The Challenge of Roosters and Penguins

joe —  Sun 17-Apr-11 — 3 Comments
  • Facebook
  • Twitter
  • LinkedIn
  • Pinterest
  • Email
  • RSS
  • PDF
  • Add to favorites

Ryan StilesI was a huge fan of Whose Line Is It Anyway, the British and later US improv comedy show. Those guys and gals were amazing. Having watched a lot of bad improv I can appreciate how difficult it must be to pull this off successfully so I wanted to learn the secrets of the trade.

Using the search phrase “improv comedy rules” I found that nearly all of the sites list the number one rule as “Do Not Block”. Blocking is when one actor sets up a line like “my you are a fine looking rooster” and the other doesn’t like the setup so replies with “I’m not a rooster, I’m a penguin” because he knows that penguins are funnier. This is never funny, it insults the previous comedian, and actually makes the newly self-titled penguin look weak – he wasn’t up to the task given to him.

It dawned on me that I see the same roosters and penguins conversation daily at work; discussions where someone makes a right turn or a blocking maneuver in a conversation that leaves others thinking WTF (Why the Face). Usually these are the dreaded “Yes, but…” comments but they can also be comments that seem to come out of left field as if they hadn’t heard what the others had previously said. The Yes But’s are evil and we’ll discuss those in a future column. Let’s focus on the other type.

Dos Equis

Leonel: “I think our new ad should show we are proud of our product. Something with a rooster crowing.”

Rhonda: “I think that we should go for something cute, like penguins. Everyone likes penguins.”

Beth: “James, call the agency and tell them to get me that guy from the Dos Equis commercial.”

The problem with left field comments is that they waste opportunities to add credibility to a point and make others in the conversation feel valued and respected. Most left field comments are built on things that others have said with some further refinement or advancement. Something led to the idea – let others in on that. Show them the homework that went on inside your head and then recognize that you understood what others had said and how it fits into your idea, even if you are rejecting their ideas.

Leonel: “Beth, I think our new ad should show we are proud of our product. Something with a rooster crowing.”

Rhonda: “I think that we should go for something cute, like penguins. Everyone likes penguins.”

Beth: “Leonel, I think you are right, we need to be proud of our product – I am concerned that pride might be confused with arrogance. Rhonda, I love penguins but I am think that animals are overplayed on TV right now. Let’s consider a different genre like celebrity endorsement – someone like-able that demonstrates a little bit of pride. James, get me that guy from the Dos Equis commercial.”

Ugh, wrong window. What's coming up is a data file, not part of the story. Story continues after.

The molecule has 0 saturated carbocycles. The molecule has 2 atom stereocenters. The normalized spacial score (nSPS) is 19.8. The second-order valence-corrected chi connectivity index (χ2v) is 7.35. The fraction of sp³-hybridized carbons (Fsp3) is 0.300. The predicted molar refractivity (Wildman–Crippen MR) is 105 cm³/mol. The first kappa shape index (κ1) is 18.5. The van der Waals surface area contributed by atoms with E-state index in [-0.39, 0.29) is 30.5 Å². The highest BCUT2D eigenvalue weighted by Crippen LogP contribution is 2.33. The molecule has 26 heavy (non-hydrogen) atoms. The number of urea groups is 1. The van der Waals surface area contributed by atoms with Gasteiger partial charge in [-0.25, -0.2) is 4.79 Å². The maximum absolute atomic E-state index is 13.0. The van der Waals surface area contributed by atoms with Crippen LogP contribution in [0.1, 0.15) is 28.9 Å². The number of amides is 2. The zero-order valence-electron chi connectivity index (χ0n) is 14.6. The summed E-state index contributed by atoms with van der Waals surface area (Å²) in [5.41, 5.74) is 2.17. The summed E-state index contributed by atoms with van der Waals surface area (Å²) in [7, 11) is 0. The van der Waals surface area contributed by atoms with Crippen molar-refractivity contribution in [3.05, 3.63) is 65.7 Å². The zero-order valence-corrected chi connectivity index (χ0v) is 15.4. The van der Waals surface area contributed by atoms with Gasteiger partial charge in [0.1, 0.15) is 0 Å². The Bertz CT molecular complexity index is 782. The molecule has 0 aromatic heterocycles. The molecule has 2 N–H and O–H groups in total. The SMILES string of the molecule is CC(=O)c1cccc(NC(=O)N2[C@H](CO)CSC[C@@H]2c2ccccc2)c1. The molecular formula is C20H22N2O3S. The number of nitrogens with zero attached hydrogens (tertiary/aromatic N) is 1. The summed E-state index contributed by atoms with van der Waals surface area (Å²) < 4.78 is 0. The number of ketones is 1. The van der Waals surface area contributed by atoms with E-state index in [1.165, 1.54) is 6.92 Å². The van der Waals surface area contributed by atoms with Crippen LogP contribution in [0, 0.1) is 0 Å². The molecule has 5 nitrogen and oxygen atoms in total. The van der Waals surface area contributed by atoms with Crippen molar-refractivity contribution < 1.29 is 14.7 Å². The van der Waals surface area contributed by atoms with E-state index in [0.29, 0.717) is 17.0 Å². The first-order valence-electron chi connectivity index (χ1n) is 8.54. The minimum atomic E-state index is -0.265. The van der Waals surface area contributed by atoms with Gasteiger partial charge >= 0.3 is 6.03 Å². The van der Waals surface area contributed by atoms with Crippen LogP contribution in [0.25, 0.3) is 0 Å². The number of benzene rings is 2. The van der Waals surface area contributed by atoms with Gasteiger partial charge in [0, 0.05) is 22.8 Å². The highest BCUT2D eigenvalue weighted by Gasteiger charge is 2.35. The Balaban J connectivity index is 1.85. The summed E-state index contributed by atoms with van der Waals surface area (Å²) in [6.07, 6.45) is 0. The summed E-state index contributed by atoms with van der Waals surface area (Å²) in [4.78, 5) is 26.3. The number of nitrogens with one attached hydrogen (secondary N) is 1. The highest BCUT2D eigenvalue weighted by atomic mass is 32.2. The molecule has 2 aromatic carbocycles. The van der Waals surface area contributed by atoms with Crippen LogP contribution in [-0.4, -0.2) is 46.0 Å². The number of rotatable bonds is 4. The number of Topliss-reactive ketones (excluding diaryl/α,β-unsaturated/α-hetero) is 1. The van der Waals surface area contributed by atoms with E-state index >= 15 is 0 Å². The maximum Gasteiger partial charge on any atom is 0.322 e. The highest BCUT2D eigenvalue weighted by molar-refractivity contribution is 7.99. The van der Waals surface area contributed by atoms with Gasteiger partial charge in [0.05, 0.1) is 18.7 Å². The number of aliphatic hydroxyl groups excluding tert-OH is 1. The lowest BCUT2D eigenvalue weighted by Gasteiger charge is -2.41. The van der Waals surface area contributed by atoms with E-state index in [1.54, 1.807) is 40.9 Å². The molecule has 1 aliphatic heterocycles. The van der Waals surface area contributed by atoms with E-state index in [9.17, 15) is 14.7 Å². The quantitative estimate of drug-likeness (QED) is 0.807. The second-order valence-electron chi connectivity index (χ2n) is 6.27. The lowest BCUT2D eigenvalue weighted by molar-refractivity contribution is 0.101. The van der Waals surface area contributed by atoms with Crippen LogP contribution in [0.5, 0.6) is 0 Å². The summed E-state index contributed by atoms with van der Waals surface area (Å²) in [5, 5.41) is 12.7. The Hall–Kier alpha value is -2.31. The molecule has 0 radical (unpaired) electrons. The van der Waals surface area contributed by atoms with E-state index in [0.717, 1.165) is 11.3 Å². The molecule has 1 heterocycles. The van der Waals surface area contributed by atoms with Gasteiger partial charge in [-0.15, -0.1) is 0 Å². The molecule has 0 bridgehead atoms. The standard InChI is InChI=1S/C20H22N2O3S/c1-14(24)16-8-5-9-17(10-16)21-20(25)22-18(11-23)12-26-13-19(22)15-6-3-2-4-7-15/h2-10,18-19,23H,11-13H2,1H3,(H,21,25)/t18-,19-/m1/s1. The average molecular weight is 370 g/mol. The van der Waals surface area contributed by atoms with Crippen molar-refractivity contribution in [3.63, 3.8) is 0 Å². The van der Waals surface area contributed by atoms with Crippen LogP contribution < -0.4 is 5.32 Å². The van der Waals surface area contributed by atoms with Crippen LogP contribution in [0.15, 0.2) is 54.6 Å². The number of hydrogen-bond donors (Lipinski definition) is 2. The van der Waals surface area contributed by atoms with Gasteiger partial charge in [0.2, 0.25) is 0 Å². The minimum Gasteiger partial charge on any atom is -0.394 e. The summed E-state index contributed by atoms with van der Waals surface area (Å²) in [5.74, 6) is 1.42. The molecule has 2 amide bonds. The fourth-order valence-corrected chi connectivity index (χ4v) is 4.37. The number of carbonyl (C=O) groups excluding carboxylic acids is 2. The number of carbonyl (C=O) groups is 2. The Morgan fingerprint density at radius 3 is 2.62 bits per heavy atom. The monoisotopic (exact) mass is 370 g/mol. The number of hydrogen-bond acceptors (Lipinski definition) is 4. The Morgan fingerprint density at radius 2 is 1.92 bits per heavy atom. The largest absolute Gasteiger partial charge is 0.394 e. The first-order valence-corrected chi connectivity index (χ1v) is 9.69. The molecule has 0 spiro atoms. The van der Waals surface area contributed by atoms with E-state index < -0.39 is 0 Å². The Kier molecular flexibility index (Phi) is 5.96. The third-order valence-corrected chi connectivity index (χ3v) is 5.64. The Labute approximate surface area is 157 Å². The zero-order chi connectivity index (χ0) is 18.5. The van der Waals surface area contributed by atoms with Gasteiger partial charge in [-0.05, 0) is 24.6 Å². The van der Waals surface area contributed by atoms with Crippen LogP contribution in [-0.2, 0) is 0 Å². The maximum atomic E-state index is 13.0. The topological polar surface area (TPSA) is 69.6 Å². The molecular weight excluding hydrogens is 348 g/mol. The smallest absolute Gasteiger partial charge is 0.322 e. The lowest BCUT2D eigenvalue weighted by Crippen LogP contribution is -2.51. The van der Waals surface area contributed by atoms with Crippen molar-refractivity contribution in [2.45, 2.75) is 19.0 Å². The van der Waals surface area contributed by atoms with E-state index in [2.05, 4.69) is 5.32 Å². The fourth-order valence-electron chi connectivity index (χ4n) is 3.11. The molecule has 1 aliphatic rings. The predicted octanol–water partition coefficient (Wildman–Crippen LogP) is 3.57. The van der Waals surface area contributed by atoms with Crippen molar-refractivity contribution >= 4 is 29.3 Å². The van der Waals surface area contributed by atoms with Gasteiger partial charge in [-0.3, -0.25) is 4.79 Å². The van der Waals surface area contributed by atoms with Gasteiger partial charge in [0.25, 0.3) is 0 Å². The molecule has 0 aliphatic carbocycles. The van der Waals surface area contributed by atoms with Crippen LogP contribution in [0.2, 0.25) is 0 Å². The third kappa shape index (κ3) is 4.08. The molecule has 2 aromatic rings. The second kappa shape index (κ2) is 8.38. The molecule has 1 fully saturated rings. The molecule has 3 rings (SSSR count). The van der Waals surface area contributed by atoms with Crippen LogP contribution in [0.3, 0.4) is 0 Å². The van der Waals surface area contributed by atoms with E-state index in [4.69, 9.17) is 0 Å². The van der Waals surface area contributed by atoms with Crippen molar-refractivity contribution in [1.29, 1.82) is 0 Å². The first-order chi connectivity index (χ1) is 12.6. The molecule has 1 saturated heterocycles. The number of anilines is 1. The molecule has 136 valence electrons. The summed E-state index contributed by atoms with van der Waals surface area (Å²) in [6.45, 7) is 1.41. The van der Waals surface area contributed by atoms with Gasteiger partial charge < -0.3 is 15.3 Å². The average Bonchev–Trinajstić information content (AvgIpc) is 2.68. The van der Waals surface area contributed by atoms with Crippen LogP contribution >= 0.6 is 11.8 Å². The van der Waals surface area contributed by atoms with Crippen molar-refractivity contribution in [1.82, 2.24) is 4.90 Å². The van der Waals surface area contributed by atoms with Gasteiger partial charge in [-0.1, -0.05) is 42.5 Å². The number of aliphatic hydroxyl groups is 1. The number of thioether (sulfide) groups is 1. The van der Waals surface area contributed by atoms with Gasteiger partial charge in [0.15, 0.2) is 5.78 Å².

Referencing prior comments made and attributing them to the person that made them brings others into your idea; it demonstrates that you have listened, considered their thoughts and then allows you to show the homework or bridge that brought you to your idea. It also gives you an opportunity to be corrected if you misunderstood something.

You don’t even have to be making a point to use this simple gesture. It’s also a great way to bring focus to a decision where lots of ideas have been presented. Instead of

“so where do we go from here?”

consider

“OK, Bridgette thinks Italian because everyone likes pasta, Keith wants a good ole’ manly steak, and Kelley thinks we need something more exotic for our customers. Do you want me to select one of these or should I go off the board?”

Mission accomplished – everyone was brought back into the decision giving it greater credibility and the information needed to move forward was validated. Simple.

You’ll be surprised how much better conversations will go when you build people into the discussion especially when you are going to ultimately disagree with their position.

Today’s Question
How do you feel when somebody takes a left turn on you in a conversation?

Share and Enjoy

  • Facebook
  • Twitter
  • LinkedIn
  • Pinterest
  • Email
  • RSS
  • Print
  • Add to favorites
  • Paul

    “Do you want me to select one of these or should I go off the board?” – how do you believe the participants are likely to feel about that question, and answer it?

    • http://thestrandedstarfish.com Joe Kleinwaechter

      I think it opens up opportunity. First it acknowledges the state the everyone has a different opinion and then basically asks if they would like him to break the tie or go off the board. If someone has a real issue and cannot accept one of the other answers they would likely want him to go off the board.

      The key here is making sure he’s got the score right and gives everyone a chance to say how they want the deadlock to move to an answer.

      I’ve seen too many hung juries because they all waited around for a consensus. This politely asks how they want to resolve things.

  • Pingback: Creating Heroes | The Stranded Starfish()